2012-2013 Bahá’í Service Fellow Miranda Hansen reflects on her year of service as a paralegal in Tahirih’s Greater DC office
As a Bahá’í-inspired organization, Tahirih Justice Center annually offers year-long Bahá’í Service Fellowships. The Fellowships were created to enable the Fellows to engage in service to humanity and learn from the work of a well-established, Bahá’í-inspired, non-profit organization.
Full-time Fellows are Bahá’ís who work as paralegals, social service case aides, or Public Policy program assistants, supporting Tahirih’s clients to achieve justice while also becoming involved in the local Bahá’í community. Fellows also spend their year living with a Bahá’í host family.
Q: Why did you apply to the Bahá’í Service Fellowship at Tahirih?
A: I applied to Tahirih’s Bahá’í Service Fellowship during my last year in college. I wanted to start my career with a meaningful job experience where I could learn new skills and be able to serve others.
I was extremely interested in learning how non-profit organizations operate, especially since Tahirih is one of the few and most successful Bahá’í-inspired nonprofits.
Q:What did your time at Tahirih teach you about working towards the equality of women and men?
A: Working as a paralegal at Tahirih helped me to recognize a deep strength that is inherent to women. I realized this especially working on a case with a client where I had to write out her story. Hearing from her firsthand about why she refused to be subjected to violence, including her motivation to protect her children, sincerely moved me. Many clients told me how they are educating their sons to treat women with respect. Throughout the year, I witnessed the potential and power of women and how they can influence the world if they are allowed to be a bigger part of it.
I also learned to value the role of men in helping achieve this goal. I saw the outstanding amount of work and compassion that our male pro-bono attorneys dedicate to our clients, as well as the law-makers and supporters who are invested in ending violence against women. While we have a long way to go to see the true equality of women and men, I now see that there are many people whose hearts are truly tied to this cause.
Q: As a Bahá’í, what was it like to work at a Bahá’í-inspired organization?
A: Tahirih Justice Center strengthened the lessons I learned from my faith to serve others and to dedicate all aspects of my life to the advancement of humanity. Every day, I experienced such coherence between work and service and at Tahirih, it’s as if they are one and the same.
My work was also proof that clarity of vision and purpose guided by spiritual goals can achieve high quality results and attract like-minded and hard-working individuals to be part of the process. I hope this model will carry over to all of my future career experiences.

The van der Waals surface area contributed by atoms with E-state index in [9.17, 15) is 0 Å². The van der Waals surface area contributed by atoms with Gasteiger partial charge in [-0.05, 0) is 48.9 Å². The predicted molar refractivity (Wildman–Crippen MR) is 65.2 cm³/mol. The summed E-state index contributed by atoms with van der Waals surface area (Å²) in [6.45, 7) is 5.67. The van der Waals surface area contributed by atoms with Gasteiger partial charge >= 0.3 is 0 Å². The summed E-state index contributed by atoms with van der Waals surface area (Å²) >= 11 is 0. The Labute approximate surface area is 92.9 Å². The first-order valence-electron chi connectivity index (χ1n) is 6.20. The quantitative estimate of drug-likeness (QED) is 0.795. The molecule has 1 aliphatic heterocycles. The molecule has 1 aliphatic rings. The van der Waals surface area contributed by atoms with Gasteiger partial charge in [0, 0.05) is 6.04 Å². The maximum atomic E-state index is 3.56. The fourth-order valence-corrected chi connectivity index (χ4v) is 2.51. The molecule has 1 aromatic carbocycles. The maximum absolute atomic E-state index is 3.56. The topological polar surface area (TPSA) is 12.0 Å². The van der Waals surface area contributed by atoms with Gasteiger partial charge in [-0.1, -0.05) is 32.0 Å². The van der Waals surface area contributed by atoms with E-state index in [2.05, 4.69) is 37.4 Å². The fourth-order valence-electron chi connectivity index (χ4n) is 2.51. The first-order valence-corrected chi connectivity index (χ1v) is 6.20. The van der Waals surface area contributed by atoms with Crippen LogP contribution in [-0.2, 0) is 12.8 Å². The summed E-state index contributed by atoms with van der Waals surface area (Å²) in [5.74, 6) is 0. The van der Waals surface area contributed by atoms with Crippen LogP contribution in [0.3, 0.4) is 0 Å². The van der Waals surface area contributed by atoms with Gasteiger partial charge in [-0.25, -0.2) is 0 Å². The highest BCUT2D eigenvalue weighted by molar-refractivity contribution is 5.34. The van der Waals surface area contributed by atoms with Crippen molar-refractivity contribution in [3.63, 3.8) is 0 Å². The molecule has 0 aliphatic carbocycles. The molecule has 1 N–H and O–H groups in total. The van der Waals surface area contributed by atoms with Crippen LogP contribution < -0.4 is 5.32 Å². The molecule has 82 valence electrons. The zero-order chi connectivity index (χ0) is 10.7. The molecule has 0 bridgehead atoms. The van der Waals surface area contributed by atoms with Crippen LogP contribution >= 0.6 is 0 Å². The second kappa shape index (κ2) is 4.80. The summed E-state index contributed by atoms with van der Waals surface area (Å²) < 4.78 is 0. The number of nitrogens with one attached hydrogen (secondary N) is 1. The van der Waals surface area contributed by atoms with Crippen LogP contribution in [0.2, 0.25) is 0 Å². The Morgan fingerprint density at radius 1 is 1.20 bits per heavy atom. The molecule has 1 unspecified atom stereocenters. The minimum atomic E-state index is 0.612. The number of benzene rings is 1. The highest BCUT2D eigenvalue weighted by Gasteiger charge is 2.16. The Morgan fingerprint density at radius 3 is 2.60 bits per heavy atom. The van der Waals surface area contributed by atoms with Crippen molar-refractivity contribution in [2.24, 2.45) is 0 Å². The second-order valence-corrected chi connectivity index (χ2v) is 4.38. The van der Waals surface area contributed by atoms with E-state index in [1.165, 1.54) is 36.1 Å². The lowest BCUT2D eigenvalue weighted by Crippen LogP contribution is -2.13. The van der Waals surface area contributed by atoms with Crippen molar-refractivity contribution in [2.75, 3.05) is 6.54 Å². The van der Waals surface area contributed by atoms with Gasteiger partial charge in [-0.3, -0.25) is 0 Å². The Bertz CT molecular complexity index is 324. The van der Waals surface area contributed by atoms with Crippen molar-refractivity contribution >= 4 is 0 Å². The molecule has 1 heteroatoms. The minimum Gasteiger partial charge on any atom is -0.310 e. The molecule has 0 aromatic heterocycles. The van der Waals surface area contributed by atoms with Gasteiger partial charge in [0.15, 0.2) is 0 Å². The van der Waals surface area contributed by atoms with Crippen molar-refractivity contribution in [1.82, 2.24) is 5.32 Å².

Q: What did you not expect to learn or do during your year?
A: I did not come into this position anticipating to go to law school. However, after my time here I have come to see how valuable being a lawyer can be and the incredible impact you can really have on the lives of others. I admire the ability to be able to stand for justice for a fellow human being.
Q: Describe your experience living with your host family.
A: I don’t know how I would have survived this year without my host family. Working with women facing violence is stressful and emotionally difficult. It was so comforting to have a supportive and kind family to come home to. I felt safe and like I had a support system while I was here. They were extremely kind and generous in welcoming me into their family and were a major part in providing the opportunity for me to work and serve at Tahirih.
Q: How did the Fellowship experience affect your professional development and what will you do now?
A: This year, I was fortunate enough to work with amazingly talented and accomplished supervisors. I have learned so much from them about how to be efficient when problem-solving and when working with others. I also gained invaluable critical thinking and analytical skills and know how to better use consultation to make decisions.
For the next two and a half years I will be working at another Baha’i-inspired NGO in Colombia called FUNDAEC. I will be doing program coordination for a project in rural schools developing classroom libraries and training teachers and parents to foster a culture of reading and literacy development in schools and homes, along with moral character development and gender equality.
Q: What would you want others to know about Tahirih’s Bahá’í Service Fellowship?
A: The BSF program was the perfect opportunity for a young Bahá’í professional to learn and grow. I feel like I can contribute so much more now in my service and career thanks to the amazing experience I’ve had. I was so lucky to be able to start my professional career with such an innovative and positive experience.